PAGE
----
Online Course Introduction to Neo4j 4.0 Neo4j is a Graph Database The Neo4j Graph Platform Introduction to Cypher Using WHERE to Filter Queries Working with Patterns in Queries Working with Cypher Data Controlling the Query Chain Controlling Results Returned Creating… Read more →

Controlling the Query Chain

About this module

You have learned some of the more common ways to write Cypher code that queries the graph and aggregates results. You have learned how to work with different data types in Cypher. Next, you will learn how you can use intermediate results in a query to perform additional querying so that you can have a chain of queries before a result is returned.

At the end of this module, you should be able to write Cypher statements to:

  • Perform intermediate processing with WITH.
  • Using WITH and UNWIND for query processing.
  • Perform subqueries with WITH.
  • Perform subqueries with CALL.

Intermediate processing using WITH

Here is an example where we return each actor, the number of movies they acted in, and the titles of the movies:

MATCH (a:Person)-[:ACTED_IN]->(m:Movie)
RETURN a.name, count(a) AS numMovies,
       collect(m.title) as movies

Here is the result returned:

WithoutWITH

What if we wanted to further qualify the query so that we only return the actors who have made 2 or 3 movies? What we really want to do is test the count of each movie, but the count is an aggregating function so we cannot test it until all nodes have been retrieved. One way to to this is with the WITH clause in Cypher.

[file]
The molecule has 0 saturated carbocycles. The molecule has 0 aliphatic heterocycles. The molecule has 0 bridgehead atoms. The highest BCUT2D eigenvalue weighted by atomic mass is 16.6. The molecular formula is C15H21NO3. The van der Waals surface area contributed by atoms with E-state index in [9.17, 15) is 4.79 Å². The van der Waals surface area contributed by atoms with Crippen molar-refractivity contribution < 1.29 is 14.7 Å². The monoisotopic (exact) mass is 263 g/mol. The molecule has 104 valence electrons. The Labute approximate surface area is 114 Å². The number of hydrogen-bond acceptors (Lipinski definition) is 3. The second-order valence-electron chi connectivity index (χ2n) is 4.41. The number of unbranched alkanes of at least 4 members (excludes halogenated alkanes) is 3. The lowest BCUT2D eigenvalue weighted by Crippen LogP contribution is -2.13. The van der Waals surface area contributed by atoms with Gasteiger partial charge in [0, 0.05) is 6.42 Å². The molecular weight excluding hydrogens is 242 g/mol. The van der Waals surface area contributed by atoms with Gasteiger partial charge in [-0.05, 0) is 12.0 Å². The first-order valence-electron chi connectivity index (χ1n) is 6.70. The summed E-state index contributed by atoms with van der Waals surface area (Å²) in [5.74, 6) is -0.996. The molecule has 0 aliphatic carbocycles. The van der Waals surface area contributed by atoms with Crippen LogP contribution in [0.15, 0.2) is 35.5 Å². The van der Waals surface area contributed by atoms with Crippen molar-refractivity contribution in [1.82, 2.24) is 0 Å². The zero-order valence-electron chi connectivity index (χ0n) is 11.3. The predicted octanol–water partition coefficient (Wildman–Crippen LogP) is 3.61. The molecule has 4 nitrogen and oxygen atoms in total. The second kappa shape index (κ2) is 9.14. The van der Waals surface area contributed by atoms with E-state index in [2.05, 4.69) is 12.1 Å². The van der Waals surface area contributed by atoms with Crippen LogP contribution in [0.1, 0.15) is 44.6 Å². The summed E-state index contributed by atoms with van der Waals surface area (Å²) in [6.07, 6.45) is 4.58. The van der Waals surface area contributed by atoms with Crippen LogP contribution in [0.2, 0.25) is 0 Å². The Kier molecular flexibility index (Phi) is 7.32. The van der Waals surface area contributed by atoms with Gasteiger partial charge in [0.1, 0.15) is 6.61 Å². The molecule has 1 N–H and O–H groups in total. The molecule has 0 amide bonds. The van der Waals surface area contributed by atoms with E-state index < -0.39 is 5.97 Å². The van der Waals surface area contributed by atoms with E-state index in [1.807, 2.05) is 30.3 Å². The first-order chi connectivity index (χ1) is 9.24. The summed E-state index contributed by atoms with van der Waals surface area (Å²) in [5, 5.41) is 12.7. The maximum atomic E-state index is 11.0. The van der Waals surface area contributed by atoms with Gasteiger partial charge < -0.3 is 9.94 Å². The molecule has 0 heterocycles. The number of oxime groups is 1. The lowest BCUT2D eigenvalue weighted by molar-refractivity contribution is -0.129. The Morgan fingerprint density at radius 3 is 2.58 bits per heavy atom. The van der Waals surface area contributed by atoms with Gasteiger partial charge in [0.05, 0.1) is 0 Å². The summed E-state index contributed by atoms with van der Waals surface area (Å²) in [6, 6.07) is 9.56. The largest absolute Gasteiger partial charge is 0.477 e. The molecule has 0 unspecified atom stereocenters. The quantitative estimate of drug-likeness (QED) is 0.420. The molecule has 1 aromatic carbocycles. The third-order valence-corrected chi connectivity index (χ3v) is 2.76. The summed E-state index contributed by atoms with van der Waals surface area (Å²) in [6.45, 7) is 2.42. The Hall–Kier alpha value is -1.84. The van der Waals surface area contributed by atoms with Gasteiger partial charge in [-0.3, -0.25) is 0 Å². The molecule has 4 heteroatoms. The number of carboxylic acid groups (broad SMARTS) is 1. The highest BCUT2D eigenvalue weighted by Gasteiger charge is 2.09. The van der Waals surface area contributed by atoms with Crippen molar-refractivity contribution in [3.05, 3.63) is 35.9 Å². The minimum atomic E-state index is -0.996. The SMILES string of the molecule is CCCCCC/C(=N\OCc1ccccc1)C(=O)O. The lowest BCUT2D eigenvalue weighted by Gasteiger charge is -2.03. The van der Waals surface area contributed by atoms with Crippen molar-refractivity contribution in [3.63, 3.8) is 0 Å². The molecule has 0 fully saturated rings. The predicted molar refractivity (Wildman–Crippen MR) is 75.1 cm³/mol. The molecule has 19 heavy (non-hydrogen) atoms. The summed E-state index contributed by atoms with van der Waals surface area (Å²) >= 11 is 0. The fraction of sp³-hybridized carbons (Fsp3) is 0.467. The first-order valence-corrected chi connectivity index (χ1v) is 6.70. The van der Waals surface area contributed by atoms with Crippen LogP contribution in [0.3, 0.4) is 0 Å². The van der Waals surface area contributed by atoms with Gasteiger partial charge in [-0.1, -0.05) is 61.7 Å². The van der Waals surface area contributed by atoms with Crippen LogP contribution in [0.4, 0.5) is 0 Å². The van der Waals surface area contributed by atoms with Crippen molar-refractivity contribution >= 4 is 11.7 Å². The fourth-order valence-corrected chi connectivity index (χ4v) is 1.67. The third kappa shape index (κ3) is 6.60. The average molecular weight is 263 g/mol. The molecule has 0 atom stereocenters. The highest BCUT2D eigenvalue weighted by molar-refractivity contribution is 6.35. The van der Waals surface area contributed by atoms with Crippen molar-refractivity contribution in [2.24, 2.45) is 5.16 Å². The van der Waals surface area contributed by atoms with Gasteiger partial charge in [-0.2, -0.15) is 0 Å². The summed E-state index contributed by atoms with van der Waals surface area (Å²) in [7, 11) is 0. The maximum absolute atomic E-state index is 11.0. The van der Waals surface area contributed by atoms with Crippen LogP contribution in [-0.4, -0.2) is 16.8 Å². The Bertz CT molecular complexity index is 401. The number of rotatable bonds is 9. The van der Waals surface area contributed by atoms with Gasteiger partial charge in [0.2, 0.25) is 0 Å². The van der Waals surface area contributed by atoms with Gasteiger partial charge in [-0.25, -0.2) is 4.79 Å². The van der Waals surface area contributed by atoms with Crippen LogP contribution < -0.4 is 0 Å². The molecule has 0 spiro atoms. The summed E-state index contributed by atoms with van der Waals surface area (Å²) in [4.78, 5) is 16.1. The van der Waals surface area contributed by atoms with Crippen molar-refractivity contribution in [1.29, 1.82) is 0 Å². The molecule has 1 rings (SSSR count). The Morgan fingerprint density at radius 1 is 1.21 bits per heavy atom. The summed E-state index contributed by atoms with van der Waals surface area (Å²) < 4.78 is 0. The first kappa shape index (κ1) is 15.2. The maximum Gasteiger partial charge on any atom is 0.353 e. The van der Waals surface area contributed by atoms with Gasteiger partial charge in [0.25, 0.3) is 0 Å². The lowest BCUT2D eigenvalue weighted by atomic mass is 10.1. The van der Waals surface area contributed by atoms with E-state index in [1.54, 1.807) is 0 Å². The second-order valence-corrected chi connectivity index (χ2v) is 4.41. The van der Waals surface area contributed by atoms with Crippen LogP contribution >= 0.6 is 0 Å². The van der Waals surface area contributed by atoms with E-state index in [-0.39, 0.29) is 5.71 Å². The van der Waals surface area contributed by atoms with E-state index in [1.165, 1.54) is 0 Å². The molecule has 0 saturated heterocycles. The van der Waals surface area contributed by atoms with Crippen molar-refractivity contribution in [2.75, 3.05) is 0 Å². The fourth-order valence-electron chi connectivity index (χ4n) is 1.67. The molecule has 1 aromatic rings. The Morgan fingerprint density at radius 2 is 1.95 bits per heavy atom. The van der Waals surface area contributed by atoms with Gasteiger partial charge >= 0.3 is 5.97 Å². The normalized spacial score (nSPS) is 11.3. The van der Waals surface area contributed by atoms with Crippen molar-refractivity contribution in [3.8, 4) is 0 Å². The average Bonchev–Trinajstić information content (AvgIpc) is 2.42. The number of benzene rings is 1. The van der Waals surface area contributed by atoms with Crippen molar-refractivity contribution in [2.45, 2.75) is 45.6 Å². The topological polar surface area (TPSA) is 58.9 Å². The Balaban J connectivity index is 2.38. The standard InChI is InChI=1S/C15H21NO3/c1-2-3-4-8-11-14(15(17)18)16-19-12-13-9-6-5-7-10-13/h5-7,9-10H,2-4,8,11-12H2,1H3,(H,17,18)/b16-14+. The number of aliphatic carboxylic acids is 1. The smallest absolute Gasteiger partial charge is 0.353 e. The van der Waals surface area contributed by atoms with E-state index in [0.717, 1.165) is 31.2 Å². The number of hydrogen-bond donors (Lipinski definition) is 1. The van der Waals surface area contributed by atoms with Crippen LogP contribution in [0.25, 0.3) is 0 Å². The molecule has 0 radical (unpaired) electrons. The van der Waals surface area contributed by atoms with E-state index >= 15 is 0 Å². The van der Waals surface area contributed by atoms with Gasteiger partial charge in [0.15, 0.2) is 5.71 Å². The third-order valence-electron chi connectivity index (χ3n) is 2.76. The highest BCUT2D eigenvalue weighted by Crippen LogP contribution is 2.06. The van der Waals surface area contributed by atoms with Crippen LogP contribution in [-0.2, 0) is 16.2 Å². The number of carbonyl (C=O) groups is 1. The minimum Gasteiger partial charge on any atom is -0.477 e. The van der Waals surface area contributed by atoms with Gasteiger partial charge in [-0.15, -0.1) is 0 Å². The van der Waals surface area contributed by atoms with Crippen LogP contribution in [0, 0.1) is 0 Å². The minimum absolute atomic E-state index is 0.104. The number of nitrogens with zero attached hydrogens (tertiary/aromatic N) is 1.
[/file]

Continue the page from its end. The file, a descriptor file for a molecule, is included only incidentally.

Example: Using WITH

During the execution of a MATCH clause, you can specify that you want some intermediate calculations or values that will be used for further processing of the query. You use the WITH clause to perform intermediate processing that is not possible in a RETURN clause.

Here is an example where we start the query processing by retrieving all actors and their movies. During the query processing, want to only return actors that have 2 or 3 movies. All other actors and the aggregated results are filtered out. This type of query is a replacement for SQL’s “HAVING” clause. The WITH clause does the counting and collecting, and the intermediate result is used in the subsequent WHERE clause to test.

MATCH (a:Person)-[:ACTED_IN]->(m:Movie)
WITH  a, count(a) AS numMovies, collect(m.title) as movies
WHERE 1 < numMovies < 4
RETURN a.name, numMovies, movies

Here is the result returned:

ActorsWith2or3Movies

When you use the WITH clause, you specify the variables from the previous part of the query you want to pass on to the next part of the query. In this example, the variable a is specified to be passed on in the query, but m is not. Since m is not specified to be passed on, m will not be available later in the query. Notice that for the RETURN clause, a, numMovies, and movies are available for use.

Note
You have to name all expressions with an alias in a WITH that are existing variables.

Using WITH and UNWIND

You have learned to create lists of nodes during a query using the collect() function. If you have collected a subset of nodes in a query, you can use UNWIND to return the rows for a collection.

Here is an example:

MATCH (m:Movie)<-[:ACTED_IN]-(p:Person)
WITH collect(p) AS actors,
count(p) AS actorCount, m
UNWIND actors AS actor
RETURN m.title, actorCount, actor.name

The query retrieves all people who acted in movies. During the query, for each movie, the list of actors are collected, as well as the count of actors. The WITH clause makes the variables actors, actorCount, and m available for the rest of the query processing. The UNWIND clause turns the list of actors into rows of actors. Then the query returns the title of the movie, the actor count, and the actor name for each row of the actors collection.